With the watch strapped to my wrist, I headed back to Malawi. It had been a long time since I’d worn only one watch, and I did wonder if doing so would be a painful experience. But I actually enjoyed the process of winding my watch every day, noticing the tiny little details and the fact that by the end of the year, it had been on my wrist while traveling in Africa, Scandinavia, and Eastern Europe. We had a lot of shared experiences in such a short period of time.
I wore the same watch while flying over Victoria Falls and watching lions chase antelope in the Serengeti. That Speedmaster was on my wrist while sailing down the Zambezi River, flanked on all sides by crocs and hippos. I even wore it when being attacked by midges in the forests of Finland while out walking in the midnight sun and walking up Mount Hoverla in Ukraine. When I look at my watch today, it reminds me of all those experiences.
Speedy Tuesday models
From starting out being indifferent to Speedmasters, I have added both the Speedy Tuesday 1 and 2 to my collection. I actually bought the ST1 just before my ’89 Apollo LE, but it arrived long after my regular Speedmaster. A year on the wrist really helped me bond with this watch. Now it’s one of the few watches I’ll wear for weeks at a time. It is quite rare for me to wear the same watch two days in a row, never mind two full weeks back to back. But of all the things to be wrong about, being wrong about the Speedmaster is certainly one of the happier revelations.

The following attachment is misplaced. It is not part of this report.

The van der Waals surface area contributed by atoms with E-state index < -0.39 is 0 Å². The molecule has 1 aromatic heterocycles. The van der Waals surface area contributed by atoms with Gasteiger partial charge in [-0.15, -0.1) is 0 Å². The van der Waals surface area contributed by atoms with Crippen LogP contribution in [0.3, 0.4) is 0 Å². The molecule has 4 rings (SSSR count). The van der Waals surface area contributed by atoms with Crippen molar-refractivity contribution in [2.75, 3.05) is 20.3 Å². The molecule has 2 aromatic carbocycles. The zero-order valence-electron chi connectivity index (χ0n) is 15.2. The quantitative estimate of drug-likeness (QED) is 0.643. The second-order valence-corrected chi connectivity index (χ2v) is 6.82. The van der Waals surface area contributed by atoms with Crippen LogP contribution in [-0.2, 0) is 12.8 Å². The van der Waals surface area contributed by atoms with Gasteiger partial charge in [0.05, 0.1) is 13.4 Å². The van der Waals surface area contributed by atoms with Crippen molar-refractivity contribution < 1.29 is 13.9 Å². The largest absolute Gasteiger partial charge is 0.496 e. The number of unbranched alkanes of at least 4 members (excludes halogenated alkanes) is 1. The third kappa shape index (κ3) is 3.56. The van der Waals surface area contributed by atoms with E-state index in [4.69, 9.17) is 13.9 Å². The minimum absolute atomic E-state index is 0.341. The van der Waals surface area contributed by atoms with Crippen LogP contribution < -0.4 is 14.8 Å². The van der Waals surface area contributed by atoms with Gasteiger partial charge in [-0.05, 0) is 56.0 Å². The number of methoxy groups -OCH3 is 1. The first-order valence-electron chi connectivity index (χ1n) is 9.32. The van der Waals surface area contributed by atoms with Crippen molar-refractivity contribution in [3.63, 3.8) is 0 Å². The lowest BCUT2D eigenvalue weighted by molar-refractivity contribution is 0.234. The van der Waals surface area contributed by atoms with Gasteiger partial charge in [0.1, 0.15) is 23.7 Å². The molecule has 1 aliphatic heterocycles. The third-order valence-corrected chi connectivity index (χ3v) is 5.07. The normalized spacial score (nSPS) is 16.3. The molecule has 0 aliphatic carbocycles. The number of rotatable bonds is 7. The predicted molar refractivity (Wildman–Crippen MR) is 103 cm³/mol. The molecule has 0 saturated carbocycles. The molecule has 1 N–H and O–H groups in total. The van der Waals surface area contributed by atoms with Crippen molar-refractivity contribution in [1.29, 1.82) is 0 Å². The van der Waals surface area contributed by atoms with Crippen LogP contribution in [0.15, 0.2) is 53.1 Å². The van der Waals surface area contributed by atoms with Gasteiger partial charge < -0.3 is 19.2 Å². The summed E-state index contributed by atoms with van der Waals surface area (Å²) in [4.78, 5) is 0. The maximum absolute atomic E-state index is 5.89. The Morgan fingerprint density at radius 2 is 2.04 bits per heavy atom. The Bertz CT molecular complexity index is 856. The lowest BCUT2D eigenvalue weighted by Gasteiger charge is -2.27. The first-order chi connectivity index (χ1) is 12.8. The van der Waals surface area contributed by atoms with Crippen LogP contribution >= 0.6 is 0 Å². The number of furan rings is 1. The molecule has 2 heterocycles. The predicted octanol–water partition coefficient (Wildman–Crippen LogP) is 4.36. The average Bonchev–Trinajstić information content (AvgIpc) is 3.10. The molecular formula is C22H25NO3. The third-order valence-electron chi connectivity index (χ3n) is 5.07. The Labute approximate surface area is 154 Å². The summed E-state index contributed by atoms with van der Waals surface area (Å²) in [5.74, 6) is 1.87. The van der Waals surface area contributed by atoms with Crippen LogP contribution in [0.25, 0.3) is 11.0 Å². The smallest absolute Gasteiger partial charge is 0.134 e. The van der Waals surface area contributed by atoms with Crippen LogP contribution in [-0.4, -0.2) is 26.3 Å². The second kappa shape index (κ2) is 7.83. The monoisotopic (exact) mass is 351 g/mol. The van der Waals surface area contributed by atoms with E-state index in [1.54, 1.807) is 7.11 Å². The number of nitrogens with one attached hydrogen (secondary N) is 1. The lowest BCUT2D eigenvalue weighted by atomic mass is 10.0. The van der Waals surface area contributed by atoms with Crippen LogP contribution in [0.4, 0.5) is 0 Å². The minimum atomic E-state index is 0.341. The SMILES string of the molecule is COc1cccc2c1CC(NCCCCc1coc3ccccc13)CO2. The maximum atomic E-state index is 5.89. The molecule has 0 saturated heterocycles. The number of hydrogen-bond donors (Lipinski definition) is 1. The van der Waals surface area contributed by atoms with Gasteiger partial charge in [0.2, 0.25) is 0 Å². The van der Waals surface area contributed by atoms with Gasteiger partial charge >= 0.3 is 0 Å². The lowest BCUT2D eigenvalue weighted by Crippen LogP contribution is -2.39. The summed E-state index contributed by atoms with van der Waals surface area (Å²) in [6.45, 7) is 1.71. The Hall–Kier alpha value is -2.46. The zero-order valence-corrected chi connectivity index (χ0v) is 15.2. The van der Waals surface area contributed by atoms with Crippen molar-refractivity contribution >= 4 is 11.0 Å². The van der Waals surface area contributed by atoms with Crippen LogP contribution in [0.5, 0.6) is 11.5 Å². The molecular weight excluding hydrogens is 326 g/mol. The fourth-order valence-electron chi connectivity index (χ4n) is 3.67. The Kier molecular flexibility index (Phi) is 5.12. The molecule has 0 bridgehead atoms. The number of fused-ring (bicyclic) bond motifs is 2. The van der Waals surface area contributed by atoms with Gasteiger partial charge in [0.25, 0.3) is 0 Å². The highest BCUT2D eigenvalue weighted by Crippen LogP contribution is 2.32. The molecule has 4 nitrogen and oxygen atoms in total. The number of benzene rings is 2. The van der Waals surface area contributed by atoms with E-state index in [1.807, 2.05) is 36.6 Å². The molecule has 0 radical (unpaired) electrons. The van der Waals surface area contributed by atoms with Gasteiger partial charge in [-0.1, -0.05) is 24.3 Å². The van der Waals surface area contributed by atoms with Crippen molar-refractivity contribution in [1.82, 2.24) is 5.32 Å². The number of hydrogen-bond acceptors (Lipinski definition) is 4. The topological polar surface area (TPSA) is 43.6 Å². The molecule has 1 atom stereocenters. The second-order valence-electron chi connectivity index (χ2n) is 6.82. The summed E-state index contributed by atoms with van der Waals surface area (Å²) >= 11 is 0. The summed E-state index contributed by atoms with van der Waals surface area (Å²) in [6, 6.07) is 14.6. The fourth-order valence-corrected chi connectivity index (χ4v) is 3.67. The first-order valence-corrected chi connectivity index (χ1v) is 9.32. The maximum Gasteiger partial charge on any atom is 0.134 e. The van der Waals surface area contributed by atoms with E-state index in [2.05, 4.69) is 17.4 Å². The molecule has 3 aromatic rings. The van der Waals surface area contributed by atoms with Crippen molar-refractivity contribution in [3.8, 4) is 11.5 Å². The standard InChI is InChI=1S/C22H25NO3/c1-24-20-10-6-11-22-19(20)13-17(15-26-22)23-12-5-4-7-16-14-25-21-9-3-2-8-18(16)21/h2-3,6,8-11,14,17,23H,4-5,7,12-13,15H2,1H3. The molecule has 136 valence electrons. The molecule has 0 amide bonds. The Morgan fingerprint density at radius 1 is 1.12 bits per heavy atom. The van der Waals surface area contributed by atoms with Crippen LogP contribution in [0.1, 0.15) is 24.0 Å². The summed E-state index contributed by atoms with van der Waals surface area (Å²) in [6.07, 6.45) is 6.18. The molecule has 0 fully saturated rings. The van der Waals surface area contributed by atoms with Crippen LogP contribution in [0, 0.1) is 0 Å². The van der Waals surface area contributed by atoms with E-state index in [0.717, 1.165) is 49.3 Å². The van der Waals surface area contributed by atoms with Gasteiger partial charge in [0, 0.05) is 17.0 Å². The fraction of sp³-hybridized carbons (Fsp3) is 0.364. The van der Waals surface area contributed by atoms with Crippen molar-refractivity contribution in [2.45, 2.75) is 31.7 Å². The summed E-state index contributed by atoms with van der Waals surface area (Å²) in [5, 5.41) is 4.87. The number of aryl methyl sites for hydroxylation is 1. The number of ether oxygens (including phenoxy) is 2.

My 50 year wait for a Speedmaster Moonwatch — Mark Talbot
I was born in 1963, so I don’t remember the Moon landing in 1969. I can only just remember a bit about the Apollo 13 flight. But what I do remember clearly is the last landing on the Moon in 1972. I can remember the picture of the Moon’s surface from the lunar module as it took off for the last time. It was at that time that I also remember seeing the advertisements for the Omega Speedmaster in the Motor magazine that my dad used to buy.